Confronting vistas of liability
3 April 2000
24 October 2013
4 July 2013
7 May 2013
22 July 2013
10 June 2013
John Powell QC writes from Hong Kong on the ever-changing coastline of the international professional negligence scene.
Occasional acquaintance with the world's major time zone centres - Hong Kong, Tokyo, London and New York - confirms that we live in a world dominated by professionals. Their magnificent multi-storey edifices are the castles and palaces of the present age, proclaiming their influence and power.
'Professional' is an acquisitive concept, acquisitive of aspirations and expectations - but also of liabilities. Claims for professional negligence are common. They will become more so - a product of increasing demand for services, specialisation, higher standards and intolerance of bad performance by highly educated societies.
In an architect's negligence claim arising from a roof collapse, Justice Erle said in 1853: "...if you employ [an architect] about a novel thing... failure may be consistent with skill. The history of all great improvements show failure of those who embark in them." The claim failed. In contrast Lord Edmund Davies remarked in 1980 (in a claim arising from the collapse of a television transmitter mast) that: "The law requires even pioneers to be prudent." The claim succeeded.
That contrast summates the revolution in attitudes to professionals when things go wrong. Progress may be traced along a path of achievement from the possible to the probable and to the expected, absent culpable error. Professionals have walked it, confronting new vistas of liability. Thus investment was once perceived as speculation by the rich. Judges were unsympathetic to negligent investment claims. But change the word from investment to savings or pensions. The perspective changes.
The coastline of liability, however, does not constantly erode against professionals. There are also accretions in their favour. Developments relating to scope of duty, causation, loss of chance, contributory negligence, contribution and statutory relief provide succour. The perennial problem is to devise an appropriate policy which does not impose impossibly burdensome and uninsurable liability. Judges strive at proportionality: a negligent professional's liability in damages should bear a reasonable relationship to his culpability.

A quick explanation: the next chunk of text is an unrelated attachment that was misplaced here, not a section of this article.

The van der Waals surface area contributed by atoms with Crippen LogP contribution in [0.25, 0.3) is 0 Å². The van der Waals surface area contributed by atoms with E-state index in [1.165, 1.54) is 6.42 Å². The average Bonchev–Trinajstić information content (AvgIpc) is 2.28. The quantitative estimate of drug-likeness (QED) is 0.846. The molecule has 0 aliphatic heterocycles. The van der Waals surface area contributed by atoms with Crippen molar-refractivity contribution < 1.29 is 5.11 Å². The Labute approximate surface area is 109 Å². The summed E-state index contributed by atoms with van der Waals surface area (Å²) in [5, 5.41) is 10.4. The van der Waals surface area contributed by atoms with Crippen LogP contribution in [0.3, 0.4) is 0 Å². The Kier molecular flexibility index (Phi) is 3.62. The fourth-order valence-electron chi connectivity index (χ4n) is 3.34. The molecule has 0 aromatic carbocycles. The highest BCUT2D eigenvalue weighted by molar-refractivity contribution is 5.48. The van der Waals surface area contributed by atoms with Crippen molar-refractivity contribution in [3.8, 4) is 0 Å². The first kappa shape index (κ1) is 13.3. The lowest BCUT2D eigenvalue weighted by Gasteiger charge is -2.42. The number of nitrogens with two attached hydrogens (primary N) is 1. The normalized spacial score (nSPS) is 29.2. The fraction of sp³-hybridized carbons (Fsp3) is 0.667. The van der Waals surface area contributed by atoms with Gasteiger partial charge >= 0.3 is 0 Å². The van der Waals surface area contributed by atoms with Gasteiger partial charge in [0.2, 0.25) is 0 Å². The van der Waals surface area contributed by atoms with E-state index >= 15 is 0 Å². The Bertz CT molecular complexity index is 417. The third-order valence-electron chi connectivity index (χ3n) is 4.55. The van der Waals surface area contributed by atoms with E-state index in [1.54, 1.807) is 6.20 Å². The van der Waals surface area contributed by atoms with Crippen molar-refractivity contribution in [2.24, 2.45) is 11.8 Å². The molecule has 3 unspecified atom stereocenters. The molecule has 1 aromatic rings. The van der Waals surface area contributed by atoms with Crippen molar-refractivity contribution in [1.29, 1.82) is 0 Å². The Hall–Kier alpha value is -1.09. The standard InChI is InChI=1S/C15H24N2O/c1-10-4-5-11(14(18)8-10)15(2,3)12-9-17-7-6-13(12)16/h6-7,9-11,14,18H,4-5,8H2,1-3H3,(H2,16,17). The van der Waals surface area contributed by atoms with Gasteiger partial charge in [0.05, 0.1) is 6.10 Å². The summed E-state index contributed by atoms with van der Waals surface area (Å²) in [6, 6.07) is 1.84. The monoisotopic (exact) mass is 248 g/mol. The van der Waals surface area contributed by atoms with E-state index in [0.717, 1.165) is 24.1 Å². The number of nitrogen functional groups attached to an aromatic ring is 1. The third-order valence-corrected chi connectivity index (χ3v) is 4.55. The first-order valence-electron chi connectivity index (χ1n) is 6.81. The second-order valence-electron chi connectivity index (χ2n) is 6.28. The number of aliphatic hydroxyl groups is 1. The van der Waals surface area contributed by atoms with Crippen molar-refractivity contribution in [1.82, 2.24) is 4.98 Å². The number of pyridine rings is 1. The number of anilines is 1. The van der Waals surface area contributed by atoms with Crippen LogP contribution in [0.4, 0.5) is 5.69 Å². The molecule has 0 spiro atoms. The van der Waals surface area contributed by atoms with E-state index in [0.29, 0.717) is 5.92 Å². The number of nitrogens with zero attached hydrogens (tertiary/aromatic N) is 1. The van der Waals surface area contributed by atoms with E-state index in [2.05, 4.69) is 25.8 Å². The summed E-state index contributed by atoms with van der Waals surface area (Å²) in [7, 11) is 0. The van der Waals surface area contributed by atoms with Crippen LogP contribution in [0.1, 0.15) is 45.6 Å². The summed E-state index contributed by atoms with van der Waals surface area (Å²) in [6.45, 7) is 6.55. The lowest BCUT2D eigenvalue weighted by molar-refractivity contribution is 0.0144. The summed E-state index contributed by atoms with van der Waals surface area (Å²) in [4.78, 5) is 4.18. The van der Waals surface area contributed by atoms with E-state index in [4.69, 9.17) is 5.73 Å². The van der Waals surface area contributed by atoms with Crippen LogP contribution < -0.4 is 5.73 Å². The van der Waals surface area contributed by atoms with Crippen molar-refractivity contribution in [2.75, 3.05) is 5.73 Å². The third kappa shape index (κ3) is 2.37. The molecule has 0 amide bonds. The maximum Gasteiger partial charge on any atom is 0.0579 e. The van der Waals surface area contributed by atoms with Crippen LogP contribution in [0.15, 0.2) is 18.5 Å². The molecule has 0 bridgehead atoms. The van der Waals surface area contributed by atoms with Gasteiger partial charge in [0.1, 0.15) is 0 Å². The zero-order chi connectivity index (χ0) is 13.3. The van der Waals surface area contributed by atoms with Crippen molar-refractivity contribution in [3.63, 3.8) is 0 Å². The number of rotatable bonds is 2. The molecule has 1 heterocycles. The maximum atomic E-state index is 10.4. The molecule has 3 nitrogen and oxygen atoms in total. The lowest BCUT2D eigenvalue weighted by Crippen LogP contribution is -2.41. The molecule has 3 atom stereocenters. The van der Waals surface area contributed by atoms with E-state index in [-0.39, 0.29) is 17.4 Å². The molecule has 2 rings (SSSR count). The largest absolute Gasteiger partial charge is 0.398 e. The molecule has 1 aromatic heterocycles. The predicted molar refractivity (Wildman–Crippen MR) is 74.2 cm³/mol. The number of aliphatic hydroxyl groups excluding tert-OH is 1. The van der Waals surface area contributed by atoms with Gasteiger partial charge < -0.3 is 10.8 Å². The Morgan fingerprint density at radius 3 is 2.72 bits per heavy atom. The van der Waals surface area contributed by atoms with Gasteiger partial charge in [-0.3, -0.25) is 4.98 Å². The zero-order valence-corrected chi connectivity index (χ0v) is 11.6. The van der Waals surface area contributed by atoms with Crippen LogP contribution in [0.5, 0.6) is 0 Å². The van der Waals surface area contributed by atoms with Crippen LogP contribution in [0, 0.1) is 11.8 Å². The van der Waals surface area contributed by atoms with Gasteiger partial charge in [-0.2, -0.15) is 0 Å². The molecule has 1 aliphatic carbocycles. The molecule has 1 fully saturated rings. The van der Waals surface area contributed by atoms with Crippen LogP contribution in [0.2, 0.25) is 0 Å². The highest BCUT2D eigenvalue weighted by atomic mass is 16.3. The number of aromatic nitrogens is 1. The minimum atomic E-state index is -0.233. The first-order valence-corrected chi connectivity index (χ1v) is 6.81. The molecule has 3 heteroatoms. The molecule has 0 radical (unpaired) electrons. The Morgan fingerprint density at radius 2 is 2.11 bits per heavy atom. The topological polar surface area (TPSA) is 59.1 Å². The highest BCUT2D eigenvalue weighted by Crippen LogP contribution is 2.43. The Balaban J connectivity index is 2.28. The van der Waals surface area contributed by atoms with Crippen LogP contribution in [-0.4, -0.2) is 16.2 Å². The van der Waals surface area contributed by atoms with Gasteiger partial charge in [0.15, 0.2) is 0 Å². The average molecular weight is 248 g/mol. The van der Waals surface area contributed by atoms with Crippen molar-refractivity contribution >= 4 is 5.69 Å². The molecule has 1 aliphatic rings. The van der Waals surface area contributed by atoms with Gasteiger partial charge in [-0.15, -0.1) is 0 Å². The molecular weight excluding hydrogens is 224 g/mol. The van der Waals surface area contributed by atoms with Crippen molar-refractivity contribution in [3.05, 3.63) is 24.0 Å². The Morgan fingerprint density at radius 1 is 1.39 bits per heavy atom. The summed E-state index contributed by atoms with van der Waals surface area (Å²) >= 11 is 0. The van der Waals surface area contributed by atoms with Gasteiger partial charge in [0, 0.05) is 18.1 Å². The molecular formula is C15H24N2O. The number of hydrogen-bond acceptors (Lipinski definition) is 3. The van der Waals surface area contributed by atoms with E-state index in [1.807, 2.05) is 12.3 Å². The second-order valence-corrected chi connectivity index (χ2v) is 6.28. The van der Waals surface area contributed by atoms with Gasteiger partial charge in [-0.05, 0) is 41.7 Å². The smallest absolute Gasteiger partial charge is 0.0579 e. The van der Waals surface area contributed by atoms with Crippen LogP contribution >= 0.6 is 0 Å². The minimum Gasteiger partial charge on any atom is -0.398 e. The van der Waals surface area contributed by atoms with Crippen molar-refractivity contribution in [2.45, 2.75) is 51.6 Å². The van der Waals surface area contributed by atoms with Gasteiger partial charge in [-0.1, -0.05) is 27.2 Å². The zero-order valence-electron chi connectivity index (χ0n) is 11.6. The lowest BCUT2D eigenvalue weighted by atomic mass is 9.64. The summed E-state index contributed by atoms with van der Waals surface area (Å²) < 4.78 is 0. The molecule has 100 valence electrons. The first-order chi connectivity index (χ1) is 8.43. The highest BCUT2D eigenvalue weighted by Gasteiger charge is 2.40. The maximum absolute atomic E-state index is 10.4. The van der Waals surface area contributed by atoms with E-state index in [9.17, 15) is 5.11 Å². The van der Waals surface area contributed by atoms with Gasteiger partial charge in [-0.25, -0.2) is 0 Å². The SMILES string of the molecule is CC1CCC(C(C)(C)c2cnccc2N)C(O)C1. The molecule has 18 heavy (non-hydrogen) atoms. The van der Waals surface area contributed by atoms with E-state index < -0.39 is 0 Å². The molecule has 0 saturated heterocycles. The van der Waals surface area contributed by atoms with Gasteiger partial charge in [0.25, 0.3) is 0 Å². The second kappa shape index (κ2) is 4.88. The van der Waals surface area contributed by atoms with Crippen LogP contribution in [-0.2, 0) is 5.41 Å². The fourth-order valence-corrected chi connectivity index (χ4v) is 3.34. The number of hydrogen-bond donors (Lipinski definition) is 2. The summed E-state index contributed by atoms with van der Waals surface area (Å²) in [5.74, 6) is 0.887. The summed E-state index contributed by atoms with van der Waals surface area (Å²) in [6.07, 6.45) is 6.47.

Practising overseas as well as in London brings a comparative perspective to familiar problems. Take characterisation of loss. What is the position in a negligent design claim arising from a latent defect discovered a decade after a building is completed, when it materialises into a major danger and necessitates expensive repairs?
Did the owner incur loss on original acquisition (as in negligent valuation cases) or when physical damage occurred, or only on discovering the defects? The Hong Kong Court of Final Appeal recently split 3:2 on the issue [Bank of East Asia Ltd v Tsien Wui Marble Factory Ltd  1 HKC 1]. One's perspective sharpens by seeing the 23-storey building in question and contemplating the effect of granite cladding falling on the main street below. May a later purchaser recover the costs of repairing a dangerous defect from the original builder or architect? Canadian and Australian courts permit recovery. The House of Lords has meandered
on the issue, eventually giving a negative answer. Were their Lordships influenced by low-rise suburbia?
Professional negligence (or, more accurately, liability for inadequate services) is enriched by overseas case law, for example Antipodean accountants negligence cases. Emerging is an international common law in this field. The Hong Kong practice of inviting distinguished judges from other jurisdictions (such as Lords Hoffman and Nicholls) to sit in the highest appellate court should be encouraged in the UK.
Hong Kong is a part of China. International arbitration is burgeoning. The speed of determination with impressive analysis of issues, including by mainland Chinese arbitrators, is commendable. I suspect Lord Woolf has noticed this (maybe there is a bit of Genghis Khan in his genes).
On another note, today's South China Sunday Morning Post contains an article by the chairman of the Hong Kong Bar Association entitled: "It's unfair to lump solicitors' fees with silks' charges." Is the legal world any different here?